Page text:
You are using an outdated browser. Please upgrade your browser to improve your experience.

A pig farm could have a higher income if the swine are in a good mood was the idea of a young man living in Speia, a town on the Nistru river due east of Moldova's capital, Chisinau. A loan provided by EU4Business initiative through the “Confidence Building Measures” Programme, which is being implemented by UNDP Moldova, helped Vitali Radulov put his idea into practice. With a grant of €10,000, the young farmer bought a special reed of low-fat pigs from Holland. When he started his business, he had 120 pigs; today, he owns a farm with 1,500 hogs.

Vitali emphasizes that he uses only natural feeding products: the cereals are cultivated in nearby fields by local farmers and the soy is imported from Ukraine. The ecological quality of the pork was also confirmed by farm employees.

The wrong temperature, not enough food and water, or even the wrong fodder mix are all factors that stress pigs out. As this farm owner points out, “unhappy” pigs eat, but they don't grow as they should. In average, their weight falls short about 20 grams per day. Considering the size of the herd, 1,500, and number of days they need to get to an ideal weight to be sold, 100, this adds up to a shortfall of about 3,000 kilograms and that's worth nearly €4,000.

To make sure this doesn't happen, the farmer does his best to ensure that the animals are calm. He provides them with continuous access to food and water, maintains a constant temperature, and sluices down the floors regularly.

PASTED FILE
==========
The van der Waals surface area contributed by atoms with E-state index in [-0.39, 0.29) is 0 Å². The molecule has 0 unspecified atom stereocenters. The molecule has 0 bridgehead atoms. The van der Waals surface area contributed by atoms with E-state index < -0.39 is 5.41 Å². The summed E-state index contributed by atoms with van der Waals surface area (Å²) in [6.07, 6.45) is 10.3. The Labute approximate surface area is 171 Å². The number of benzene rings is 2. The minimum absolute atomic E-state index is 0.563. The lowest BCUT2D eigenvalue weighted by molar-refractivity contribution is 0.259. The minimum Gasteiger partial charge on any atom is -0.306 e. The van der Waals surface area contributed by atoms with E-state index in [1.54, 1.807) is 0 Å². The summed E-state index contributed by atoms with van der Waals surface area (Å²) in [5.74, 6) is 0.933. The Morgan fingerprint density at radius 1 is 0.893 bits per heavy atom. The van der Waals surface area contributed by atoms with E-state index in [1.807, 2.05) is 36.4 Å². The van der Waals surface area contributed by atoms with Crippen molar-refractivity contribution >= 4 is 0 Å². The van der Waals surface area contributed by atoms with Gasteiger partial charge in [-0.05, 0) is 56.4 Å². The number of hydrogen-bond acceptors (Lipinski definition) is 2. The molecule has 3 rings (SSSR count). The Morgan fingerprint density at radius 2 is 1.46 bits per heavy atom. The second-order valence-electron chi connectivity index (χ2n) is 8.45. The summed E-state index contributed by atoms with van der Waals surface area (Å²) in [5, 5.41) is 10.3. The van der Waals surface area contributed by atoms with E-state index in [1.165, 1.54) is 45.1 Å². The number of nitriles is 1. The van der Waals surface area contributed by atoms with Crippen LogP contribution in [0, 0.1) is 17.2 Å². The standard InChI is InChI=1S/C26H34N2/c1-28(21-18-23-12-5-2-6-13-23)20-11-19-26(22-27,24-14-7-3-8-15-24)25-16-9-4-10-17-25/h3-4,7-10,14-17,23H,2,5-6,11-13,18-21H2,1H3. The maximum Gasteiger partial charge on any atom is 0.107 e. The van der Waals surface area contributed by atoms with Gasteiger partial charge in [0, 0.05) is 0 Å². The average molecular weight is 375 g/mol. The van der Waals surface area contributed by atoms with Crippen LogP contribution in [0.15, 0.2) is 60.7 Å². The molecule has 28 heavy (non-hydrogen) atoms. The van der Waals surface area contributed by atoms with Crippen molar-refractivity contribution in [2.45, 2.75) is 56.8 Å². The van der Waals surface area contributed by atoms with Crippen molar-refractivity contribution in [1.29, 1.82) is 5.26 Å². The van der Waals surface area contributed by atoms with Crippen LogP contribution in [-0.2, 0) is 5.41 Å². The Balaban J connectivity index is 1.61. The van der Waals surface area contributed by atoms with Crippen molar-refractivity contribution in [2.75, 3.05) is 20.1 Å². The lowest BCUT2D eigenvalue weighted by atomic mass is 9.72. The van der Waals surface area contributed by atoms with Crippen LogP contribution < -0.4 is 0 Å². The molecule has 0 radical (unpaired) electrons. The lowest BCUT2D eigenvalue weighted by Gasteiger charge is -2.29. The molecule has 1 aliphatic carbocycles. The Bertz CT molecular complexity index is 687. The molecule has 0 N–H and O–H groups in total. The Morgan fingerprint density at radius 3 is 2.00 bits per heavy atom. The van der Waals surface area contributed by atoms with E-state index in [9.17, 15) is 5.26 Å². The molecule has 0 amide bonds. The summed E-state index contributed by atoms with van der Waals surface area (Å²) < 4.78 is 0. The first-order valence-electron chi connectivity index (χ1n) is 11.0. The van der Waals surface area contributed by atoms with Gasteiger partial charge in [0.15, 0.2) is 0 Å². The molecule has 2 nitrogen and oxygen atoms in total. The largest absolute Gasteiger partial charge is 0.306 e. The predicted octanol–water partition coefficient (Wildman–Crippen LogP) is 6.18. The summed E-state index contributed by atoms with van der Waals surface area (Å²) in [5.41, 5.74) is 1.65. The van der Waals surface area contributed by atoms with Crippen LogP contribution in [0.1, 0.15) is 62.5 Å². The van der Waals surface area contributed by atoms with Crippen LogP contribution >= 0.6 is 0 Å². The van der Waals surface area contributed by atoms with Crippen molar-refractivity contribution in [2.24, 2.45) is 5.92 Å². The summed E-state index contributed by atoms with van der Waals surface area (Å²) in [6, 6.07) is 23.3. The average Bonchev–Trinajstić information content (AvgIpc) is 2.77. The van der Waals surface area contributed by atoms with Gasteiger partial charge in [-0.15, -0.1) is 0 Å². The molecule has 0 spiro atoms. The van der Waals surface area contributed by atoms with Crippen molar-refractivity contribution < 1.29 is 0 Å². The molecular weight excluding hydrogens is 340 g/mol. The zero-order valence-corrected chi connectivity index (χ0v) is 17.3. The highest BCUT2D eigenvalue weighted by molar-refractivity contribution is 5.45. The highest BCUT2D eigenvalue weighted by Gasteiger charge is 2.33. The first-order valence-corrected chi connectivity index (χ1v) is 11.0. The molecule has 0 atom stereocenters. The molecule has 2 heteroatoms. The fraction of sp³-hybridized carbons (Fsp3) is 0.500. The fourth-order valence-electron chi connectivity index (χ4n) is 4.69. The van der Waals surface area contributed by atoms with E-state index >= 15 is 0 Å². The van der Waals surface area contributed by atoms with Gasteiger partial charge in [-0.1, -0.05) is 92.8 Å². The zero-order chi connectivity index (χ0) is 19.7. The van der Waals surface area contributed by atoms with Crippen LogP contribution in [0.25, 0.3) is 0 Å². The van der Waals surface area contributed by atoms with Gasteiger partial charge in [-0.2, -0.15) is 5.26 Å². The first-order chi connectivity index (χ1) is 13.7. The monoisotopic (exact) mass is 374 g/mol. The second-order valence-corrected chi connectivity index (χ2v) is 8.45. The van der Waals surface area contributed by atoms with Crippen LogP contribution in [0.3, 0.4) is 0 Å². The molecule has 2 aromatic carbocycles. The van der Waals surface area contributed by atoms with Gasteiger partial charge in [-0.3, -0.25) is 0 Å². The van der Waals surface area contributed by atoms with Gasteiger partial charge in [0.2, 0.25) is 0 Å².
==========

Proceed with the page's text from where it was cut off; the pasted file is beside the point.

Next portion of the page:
Periodically, Vitali even puts on music for the pigs and organizes games. He has invented a kind of football game for the hyperactive individuals. To make sure the pigs don't hurt each other, he throws them plastic bottles filled with stones. All this effort is for pigs to stay in a good mood and grow faster.

Vitali's wife sells pork at the market. Most of the pigs are delivered directly from the farm and demand is high enough for the Radulovs not to work with sausage factories for now. However, he hopes to expand sales to the right bank of the Dniester and double the size of his herd, as demand for pork is on the rise.

Vitali continues to learn from the experience of his colleagues on the right bank of the river and in Ukraine. He now hopes to visit the Dutch farm from which he has been buying his pigs.

The EU4Business initiative, through the “Confidence Building Measures” Programme being implemented by UNDP, has assisted over 70 young people from both sides of the Dniester to start up a business and to generate about 350 new jobs.

Latest Success stories
Regina Naturii is a well-known Moldovan maker of natural honeys that has improved its leadership on local and foreign markets with honey that has no chemical additives.
He started a wooden toy business during his student years and so far, dozens of children and parents have enjoyed his creations. Igor Hincu is the founder of EduJoc company, which stood out on the Moldovan market for its extraordinary production vision and for demonstrating civic spirit every time the society needed.
Most local lavender growers have brought in their harvest, except of some fields in the north of the country, where rain is causing a delay. Farmers with young plantations harvested up to 30% fewer flowers than in 2019, and those with plants over 10 years old saw their crop down 50% compared to last year’s harvest.